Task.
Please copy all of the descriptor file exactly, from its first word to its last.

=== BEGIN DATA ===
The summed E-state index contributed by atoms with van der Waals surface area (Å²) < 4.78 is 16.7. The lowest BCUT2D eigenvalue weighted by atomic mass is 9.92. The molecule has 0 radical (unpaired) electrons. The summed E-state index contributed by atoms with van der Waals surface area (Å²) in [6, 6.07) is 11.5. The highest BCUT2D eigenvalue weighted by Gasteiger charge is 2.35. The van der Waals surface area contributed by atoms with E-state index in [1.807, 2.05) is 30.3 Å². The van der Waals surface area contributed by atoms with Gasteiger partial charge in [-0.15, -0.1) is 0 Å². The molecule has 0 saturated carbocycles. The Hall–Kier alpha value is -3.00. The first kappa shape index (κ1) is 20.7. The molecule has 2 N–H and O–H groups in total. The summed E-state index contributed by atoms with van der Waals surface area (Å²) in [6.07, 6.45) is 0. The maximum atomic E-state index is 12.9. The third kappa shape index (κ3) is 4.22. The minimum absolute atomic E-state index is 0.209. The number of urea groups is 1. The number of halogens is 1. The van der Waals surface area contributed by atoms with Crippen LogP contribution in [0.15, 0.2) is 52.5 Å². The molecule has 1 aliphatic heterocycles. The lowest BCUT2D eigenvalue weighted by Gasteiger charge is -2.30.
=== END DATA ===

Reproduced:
The summed E-state index contributed by atoms with van der Waals surface area (Å²) < 4.78 is 16.7. The lowest BCUT2D eigenvalue weighted by atomic mass is 9.92. The molecule has 0 radical (unpaired) electrons. The summed E-state index contributed by atoms with van der Waals surface area (Å²) in [6, 6.07) is 11.5. The highest BCUT2D eigenvalue weighted by Gasteiger charge is 2.35. The van der Waals surface area contributed by atoms with E-state index in [1.807, 2.05) is 30.3 Å². The van der Waals surface area contributed by atoms with Gasteiger partial charge in [-0.15, -0.1) is 0 Å². The molecule has 0 saturated carbocycles. The Hall–Kier alpha value is -3.00. The first kappa shape index (κ1) is 20.7. The molecule has 2 N–H and O–H groups in total. The summed E-state index contributed by atoms with van der Waals surface area (Å²) in [6.07, 6.45) is 0. The maximum atomic E-state index is 12.9. The third kappa shape index (κ3) is 4.22. The minimum absolute atomic E-state index is 0.209. The number of urea groups is 1. The number of halogens is 1. The van der Waals surface area contributed by atoms with Crippen LogP contribution in [0.15, 0.2) is 52.5 Å². The molecule has 1 aliphatic heterocycles. The lowest BCUT2D eigenvalue weighted by Gasteiger charge is -2.30.